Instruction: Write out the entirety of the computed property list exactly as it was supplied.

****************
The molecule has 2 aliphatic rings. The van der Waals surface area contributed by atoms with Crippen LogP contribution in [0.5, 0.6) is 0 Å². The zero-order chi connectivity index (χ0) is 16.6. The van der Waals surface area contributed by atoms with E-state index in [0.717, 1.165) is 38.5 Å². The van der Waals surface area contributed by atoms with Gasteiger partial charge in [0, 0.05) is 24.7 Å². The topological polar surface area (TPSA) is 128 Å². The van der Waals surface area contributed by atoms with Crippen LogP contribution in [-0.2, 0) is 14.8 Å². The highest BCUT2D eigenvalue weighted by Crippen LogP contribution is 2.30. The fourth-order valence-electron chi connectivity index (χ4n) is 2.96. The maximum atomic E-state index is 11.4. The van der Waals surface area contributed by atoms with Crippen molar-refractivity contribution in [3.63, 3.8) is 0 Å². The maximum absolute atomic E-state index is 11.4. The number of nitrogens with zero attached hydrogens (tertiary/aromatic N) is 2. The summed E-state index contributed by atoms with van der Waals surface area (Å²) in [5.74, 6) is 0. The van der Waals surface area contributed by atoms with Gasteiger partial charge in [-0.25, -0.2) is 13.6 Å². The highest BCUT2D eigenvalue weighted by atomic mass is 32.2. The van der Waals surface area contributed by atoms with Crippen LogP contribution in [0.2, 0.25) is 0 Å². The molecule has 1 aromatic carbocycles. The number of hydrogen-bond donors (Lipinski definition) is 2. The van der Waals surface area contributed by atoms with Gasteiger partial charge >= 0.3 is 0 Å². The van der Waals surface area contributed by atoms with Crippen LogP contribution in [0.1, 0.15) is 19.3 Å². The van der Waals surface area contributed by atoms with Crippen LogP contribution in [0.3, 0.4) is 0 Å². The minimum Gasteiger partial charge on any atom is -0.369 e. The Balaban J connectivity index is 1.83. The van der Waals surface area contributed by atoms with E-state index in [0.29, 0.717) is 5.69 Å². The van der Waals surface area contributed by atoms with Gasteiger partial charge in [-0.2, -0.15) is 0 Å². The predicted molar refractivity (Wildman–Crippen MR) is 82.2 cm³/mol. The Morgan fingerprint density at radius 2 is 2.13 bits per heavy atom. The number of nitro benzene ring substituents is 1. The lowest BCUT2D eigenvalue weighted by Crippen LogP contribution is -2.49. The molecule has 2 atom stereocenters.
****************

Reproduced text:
The molecule has 2 aliphatic rings. The van der Waals surface area contributed by atoms with Crippen LogP contribution in [0.5, 0.6) is 0 Å². The zero-order chi connectivity index (χ0) is 16.6. The van der Waals surface area contributed by atoms with E-state index in [0.717, 1.165) is 38.5 Å². The van der Waals surface area contributed by atoms with Gasteiger partial charge in [0, 0.05) is 24.7 Å². The topological polar surface area (TPSA) is 128 Å². The van der Waals surface area contributed by atoms with Crippen LogP contribution in [-0.2, 0) is 14.8 Å². The highest BCUT2D eigenvalue weighted by Crippen LogP contribution is 2.30. The fourth-order valence-electron chi connectivity index (χ4n) is 2.96. The maximum atomic E-state index is 11.4. The van der Waals surface area contributed by atoms with Crippen molar-refractivity contribution in [3.63, 3.8) is 0 Å². The maximum absolute atomic E-state index is 11.4. The number of nitrogens with zero attached hydrogens (tertiary/aromatic N) is 2. The summed E-state index contributed by atoms with van der Waals surface area (Å²) in [5.74, 6) is 0. The van der Waals surface area contributed by atoms with Gasteiger partial charge in [-0.25, -0.2) is 13.6 Å². The highest BCUT2D eigenvalue weighted by atomic mass is 32.2. The van der Waals surface area contributed by atoms with Crippen LogP contribution in [0.2, 0.25) is 0 Å². The molecule has 1 aromatic carbocycles. The number of hydrogen-bond donors (Lipinski definition) is 2. The van der Waals surface area contributed by atoms with Gasteiger partial charge >= 0.3 is 0 Å². The van der Waals surface area contributed by atoms with Crippen LogP contribution in [0.1, 0.15) is 19.3 Å². The van der Waals surface area contributed by atoms with Crippen LogP contribution in [0.3, 0.4) is 0 Å². The minimum Gasteiger partial charge on any atom is -0.369 e. The Balaban J connectivity index is 1.83. The van der Waals surface area contributed by atoms with E-state index in [0.29, 0.717) is 5.69 Å². The van der Waals surface area contributed by atoms with Gasteiger partial charge in [-0.2, -0.15) is 0 Å². The predicted molar refractivity (Wildman–Crippen MR) is 82.2 cm³/mol. The Morgan fingerprint density at radius 2 is 2.13 bits per heavy atom. The number of nitro benzene ring substituents is 1. The lowest BCUT2D eigenvalue weighted by Crippen LogP contribution is -2.49. The molecule has 2 atom stereocenters.